- Adds rich vanilla notes to chocolate recipes.
- Bold flavor stands up well in recipes with lots of spice like gingerbread, pumpkin pie, chocolate chip cookies.
- Works well in rich, dark sauces like barbecue sauce, steak sauce and vinaigrettes.
- Blends nicely into creamy foods like yogurt, oatmeal, sweet potatoes.
- Good for infusing into vinegars, extracts, oils and liqeuurs.
- Ideal for Mediterranean and Middle Eastern dishes like baklava, Turkish delight.
So for lighter desserts and anything where vanilla is the primary flavor, Mexican vanilla is an excellent choice. For bolder dishes with lots of other competing flavors, Madagascar vanilla can hold its own better. But both types have an irreplaceable vanilla essence that will enhance any recipe.
Due to the higher quality and extra labor involved, Mexican vanilla beans cost significantly more than Madagascar vanilla. Some average price comparisons:
|Average Price (USD)
|Mexican Vanilla Beans (whole)
|$15-25 for 1 oz
|Madagascar Vanilla Beans (whole)
|$6-12 for 1 oz
|Mexican Vanilla Extract
|$15-20 for 4oz
|Madagascar Vanilla Extract
|$10-15 for 4oz
As you can see, the premium quality of Mexican vanilla makes it around twice as expensive as standard Madagascar vanilla. However, many cooks and bakers find the unique flavor and aroma of Mexican vanilla worth the higher cost. Even a small amount of Mexican vanilla can take a recipe to the next level.
How to Identify Mexican Vanilla
With its complex flavor and high price tag, it’s important to be able to identify authentic Mexican vanilla. Here’s what to look for:
- The vanilla beans should be long, slender, flexible and somewhat oily.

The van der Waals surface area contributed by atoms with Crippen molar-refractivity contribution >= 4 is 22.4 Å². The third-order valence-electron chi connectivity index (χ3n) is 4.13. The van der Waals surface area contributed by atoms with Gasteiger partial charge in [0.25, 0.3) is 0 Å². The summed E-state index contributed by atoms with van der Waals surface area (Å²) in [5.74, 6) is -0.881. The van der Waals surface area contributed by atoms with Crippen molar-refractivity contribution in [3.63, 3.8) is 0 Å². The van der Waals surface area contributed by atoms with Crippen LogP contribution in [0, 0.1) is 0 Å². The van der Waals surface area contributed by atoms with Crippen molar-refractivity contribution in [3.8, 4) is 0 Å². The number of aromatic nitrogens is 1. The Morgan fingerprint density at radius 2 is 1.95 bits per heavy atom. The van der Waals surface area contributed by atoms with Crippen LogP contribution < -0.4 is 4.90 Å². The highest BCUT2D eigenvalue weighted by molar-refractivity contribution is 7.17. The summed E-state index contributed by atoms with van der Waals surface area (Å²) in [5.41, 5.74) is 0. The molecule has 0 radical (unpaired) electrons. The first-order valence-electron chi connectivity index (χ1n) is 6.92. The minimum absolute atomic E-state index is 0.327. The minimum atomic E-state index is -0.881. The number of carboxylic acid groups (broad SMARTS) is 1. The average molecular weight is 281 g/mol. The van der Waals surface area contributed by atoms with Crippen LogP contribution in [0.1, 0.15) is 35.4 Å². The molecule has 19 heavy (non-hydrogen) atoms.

- The beans will be darker in color compared to Madagascar vanilla.
- Look for beans harvested from the state of Veracruz.
- The packaging will usually identify the vanilla as Mexican, Vera Cruz or Vanilla planifolia.
- Higher prices (at least 50% or more than standard vanilla).
- Seek out reputable brands known for quality like Nielsen-Massey, Tia Maria, Los Poblanos Organics.
The vanilla extract should also clearly state it is made with Mexican vanilla beans and have a higher price tag than standard extracts. Mexican vanilla has a unique, smooth, creamy flavor that is unlikely to be successfully substituted or imitated.
Is it Worth the Higher Price?
For most everyday baking and cooking needs, standard Madagascar vanilla will probably suffice. However, for special occasions like birthdays, holidays and dinner parties, or to take your recipes to the next level, Mexican vanilla is absolutely worth the splurge.
Even renowned chefs and master bakers choose Mexican vanilla for its depth of flavor and flowery aroma. The extra cost translates to higher quality beans that have been meticulously grown, hand pollinated and cured. Using Mexican vanilla can elevate simple recipes into sublime culinary treats.
Here are some instances when springing for real Mexican vanilla is worth it:
- Baking for an important event like weddings, celebrations, formal dinners.
- Preparing elegant desserts for a date night or anniversary.
- Impressing dinner party guests with elevated flavors.
- Making homemade ice cream, custard, or cream pies.
- Perfuming your home with Mexican vanilla’s signature aroma.
- Trying your hand at authentic Mexican baking like churros, buñuelos, rompope, etc.
- Adding depth and complexity to chocolate recipes.
- Experimenting with new recipes using exotic ingredients.
The price may seem steep, but a little high quality Mexican vanilla goes a long way and can take recipes to the next level. For true vanilla lovers, the extra refinement is priceless.
While both Mexican and Madagascar vanilla come from the same orchid species, small differences in farming, curing and chemistry lead to noticeably different flavors. Mexican vanilla imparts a more floral, fruity, mellow flavor, while Madagascar vanilla tends to be woodier and bolder. Mexican vanilla costs substantially more due its intensive production methods and premium quality. For everyday uses Madagascar vanilla works well, but for special recipes Mexican vanilla can provide an unmatched flavor and aroma that justifies the higher price tag. Whether you’re baking a birthday cake, preparing holiday pies or simply want to add a touch of luxury to everyday life, Mexican vanilla is a worthwhile splurge for any kitchen.